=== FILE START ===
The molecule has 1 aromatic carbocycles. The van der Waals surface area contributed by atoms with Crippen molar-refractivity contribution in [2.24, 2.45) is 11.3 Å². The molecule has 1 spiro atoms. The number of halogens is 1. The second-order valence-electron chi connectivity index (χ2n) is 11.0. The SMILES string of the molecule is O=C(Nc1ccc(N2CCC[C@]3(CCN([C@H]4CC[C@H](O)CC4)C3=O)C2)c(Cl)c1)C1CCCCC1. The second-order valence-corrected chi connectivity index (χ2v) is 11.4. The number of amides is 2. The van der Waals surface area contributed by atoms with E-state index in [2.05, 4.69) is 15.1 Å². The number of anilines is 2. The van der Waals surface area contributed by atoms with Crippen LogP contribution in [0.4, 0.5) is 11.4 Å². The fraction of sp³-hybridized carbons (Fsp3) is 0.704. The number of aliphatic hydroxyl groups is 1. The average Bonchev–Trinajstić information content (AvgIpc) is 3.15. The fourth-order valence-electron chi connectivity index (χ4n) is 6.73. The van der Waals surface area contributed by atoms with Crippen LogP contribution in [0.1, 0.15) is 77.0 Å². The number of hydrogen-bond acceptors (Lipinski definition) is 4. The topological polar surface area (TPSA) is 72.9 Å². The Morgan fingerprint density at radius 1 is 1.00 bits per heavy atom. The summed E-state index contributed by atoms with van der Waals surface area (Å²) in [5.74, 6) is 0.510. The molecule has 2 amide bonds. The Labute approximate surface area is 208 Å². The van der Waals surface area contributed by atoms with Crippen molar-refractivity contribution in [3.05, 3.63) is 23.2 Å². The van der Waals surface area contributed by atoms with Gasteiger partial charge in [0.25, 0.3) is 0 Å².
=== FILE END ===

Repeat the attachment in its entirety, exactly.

The molecule has 1 aromatic carbocycles. The van der Waals surface area contributed by atoms with Crippen molar-refractivity contribution in [2.24, 2.45) is 11.3 Å². The molecule has 1 spiro atoms. The number of halogens is 1. The second-order valence-electron chi connectivity index (χ2n) is 11.0. The SMILES string of the molecule is O=C(Nc1ccc(N2CCC[C@]3(CCN([C@H]4CC[C@H](O)CC4)C3=O)C2)c(Cl)c1)C1CCCCC1. The second-order valence-corrected chi connectivity index (χ2v) is 11.4. The number of amides is 2. The van der Waals surface area contributed by atoms with E-state index in [2.05, 4.69) is 15.1 Å². The number of anilines is 2. The van der Waals surface area contributed by atoms with Crippen LogP contribution in [0.4, 0.5) is 11.4 Å². The fraction of sp³-hybridized carbons (Fsp3) is 0.704. The number of aliphatic hydroxyl groups is 1. The average Bonchev–Trinajstić information content (AvgIpc) is 3.15. The fourth-order valence-electron chi connectivity index (χ4n) is 6.73. The van der Waals surface area contributed by atoms with Crippen LogP contribution in [0.1, 0.15) is 77.0 Å². The number of hydrogen-bond acceptors (Lipinski definition) is 4. The topological polar surface area (TPSA) is 72.9 Å². The Morgan fingerprint density at radius 1 is 1.00 bits per heavy atom. The summed E-state index contributed by atoms with van der Waals surface area (Å²) in [5.74, 6) is 0.510. The molecule has 2 amide bonds. The Labute approximate surface area is 208 Å². The van der Waals surface area contributed by atoms with Crippen molar-refractivity contribution in [3.05, 3.63) is 23.2 Å². The van der Waals surface area contributed by atoms with Gasteiger partial charge in [0.25, 0.3) is 0 Å².